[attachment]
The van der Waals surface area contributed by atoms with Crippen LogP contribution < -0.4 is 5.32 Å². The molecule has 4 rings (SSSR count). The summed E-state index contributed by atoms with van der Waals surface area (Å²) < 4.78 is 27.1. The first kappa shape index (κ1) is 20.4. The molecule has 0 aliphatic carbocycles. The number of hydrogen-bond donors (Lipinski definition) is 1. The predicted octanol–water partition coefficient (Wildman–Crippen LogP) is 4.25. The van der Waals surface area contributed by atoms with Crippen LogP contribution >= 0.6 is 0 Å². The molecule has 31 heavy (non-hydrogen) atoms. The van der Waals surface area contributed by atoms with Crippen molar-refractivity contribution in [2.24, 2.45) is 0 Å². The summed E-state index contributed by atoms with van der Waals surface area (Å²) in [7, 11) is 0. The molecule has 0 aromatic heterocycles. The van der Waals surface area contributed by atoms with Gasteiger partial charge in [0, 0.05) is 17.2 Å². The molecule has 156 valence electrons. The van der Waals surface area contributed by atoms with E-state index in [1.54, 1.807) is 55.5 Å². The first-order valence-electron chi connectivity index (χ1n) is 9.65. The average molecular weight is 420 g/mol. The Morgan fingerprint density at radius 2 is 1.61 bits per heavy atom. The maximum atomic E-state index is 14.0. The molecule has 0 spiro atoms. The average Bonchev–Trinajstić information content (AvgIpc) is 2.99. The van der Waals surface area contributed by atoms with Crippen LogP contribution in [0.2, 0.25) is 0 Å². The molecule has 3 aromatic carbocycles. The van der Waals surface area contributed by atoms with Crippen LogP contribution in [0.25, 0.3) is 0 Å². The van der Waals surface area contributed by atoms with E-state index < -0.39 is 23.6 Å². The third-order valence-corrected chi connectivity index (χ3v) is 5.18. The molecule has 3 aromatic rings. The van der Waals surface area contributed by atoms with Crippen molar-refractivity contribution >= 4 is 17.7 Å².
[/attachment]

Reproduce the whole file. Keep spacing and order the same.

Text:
The van der Waals surface area contributed by atoms with Crippen LogP contribution < -0.4 is 5.32 Å². The molecule has 4 rings (SSSR count). The summed E-state index contributed by atoms with van der Waals surface area (Å²) < 4.78 is 27.1. The first kappa shape index (κ1) is 20.4. The molecule has 0 aliphatic carbocycles. The number of hydrogen-bond donors (Lipinski definition) is 1. The predicted octanol–water partition coefficient (Wildman–Crippen LogP) is 4.25. The van der Waals surface area contributed by atoms with Crippen LogP contribution >= 0.6 is 0 Å². The molecule has 31 heavy (non-hydrogen) atoms. The van der Waals surface area contributed by atoms with Crippen molar-refractivity contribution in [2.24, 2.45) is 0 Å². The summed E-state index contributed by atoms with van der Waals surface area (Å²) in [7, 11) is 0. The molecule has 0 aromatic heterocycles. The van der Waals surface area contributed by atoms with Gasteiger partial charge in [0, 0.05) is 17.2 Å². The molecule has 156 valence electrons. The van der Waals surface area contributed by atoms with E-state index in [1.54, 1.807) is 55.5 Å². The first-order valence-electron chi connectivity index (χ1n) is 9.65. The average molecular weight is 420 g/mol. The Morgan fingerprint density at radius 2 is 1.61 bits per heavy atom. The maximum atomic E-state index is 14.0. The molecule has 0 spiro atoms. The average Bonchev–Trinajstić information content (AvgIpc) is 2.99. The van der Waals surface area contributed by atoms with Crippen LogP contribution in [0.2, 0.25) is 0 Å². The molecule has 3 aromatic carbocycles. The van der Waals surface area contributed by atoms with Crippen LogP contribution in [0.25, 0.3) is 0 Å². The van der Waals surface area contributed by atoms with E-state index < -0.39 is 23.6 Å². The third-order valence-corrected chi connectivity index (χ3v) is 5.18. The molecule has 3 aromatic rings. The van der Waals surface area contributed by atoms with Crippen molar-refractivity contribution >= 4 is 17.7 Å².